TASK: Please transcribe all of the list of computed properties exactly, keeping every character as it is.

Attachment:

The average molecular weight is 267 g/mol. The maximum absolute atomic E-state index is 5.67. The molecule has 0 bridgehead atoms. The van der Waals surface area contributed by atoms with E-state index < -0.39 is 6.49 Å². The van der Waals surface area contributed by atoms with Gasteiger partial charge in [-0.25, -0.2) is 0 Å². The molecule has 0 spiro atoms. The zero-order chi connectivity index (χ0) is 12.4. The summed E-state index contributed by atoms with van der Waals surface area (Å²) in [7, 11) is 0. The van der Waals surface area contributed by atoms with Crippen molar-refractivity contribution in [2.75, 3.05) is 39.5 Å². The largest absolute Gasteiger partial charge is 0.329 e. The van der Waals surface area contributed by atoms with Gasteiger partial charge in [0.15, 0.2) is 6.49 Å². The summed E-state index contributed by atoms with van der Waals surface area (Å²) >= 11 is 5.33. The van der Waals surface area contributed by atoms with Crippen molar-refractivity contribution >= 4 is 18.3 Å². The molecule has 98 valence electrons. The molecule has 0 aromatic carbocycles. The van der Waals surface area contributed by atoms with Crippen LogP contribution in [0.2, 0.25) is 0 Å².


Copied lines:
The average molecular weight is 267 g/mol. The maximum absolute atomic E-state index is 5.67. The molecule has 0 bridgehead atoms. The van der Waals surface area contributed by atoms with E-state index < -0.39 is 6.49 Å². The van der Waals surface area contributed by atoms with Gasteiger partial charge in [-0.25, -0.2) is 0 Å². The molecule has 0 spiro atoms. The zero-order chi connectivity index (χ0) is 12.4. The summed E-state index contributed by atoms with van der Waals surface area (Å²) in [7, 11) is 0. The van der Waals surface area contributed by atoms with Crippen molar-refractivity contribution in [2.75, 3.05) is 39.5 Å². The largest absolute Gasteiger partial charge is 0.329 e. The van der Waals surface area contributed by atoms with Gasteiger partial charge in [0.15, 0.2) is 6.49 Å². The summed E-state index contributed by atoms with van der Waals surface area (Å²) >= 11 is 5.33. The van der Waals surface area contributed by atoms with Crippen molar-refractivity contribution >= 4 is 18.3 Å². The molecule has 98 valence electrons. The molecule has 0 aromatic carbocycles. The van der Waals surface area contributed by atoms with Crippen LogP contribution in [0.2, 0.25) is 0 Å².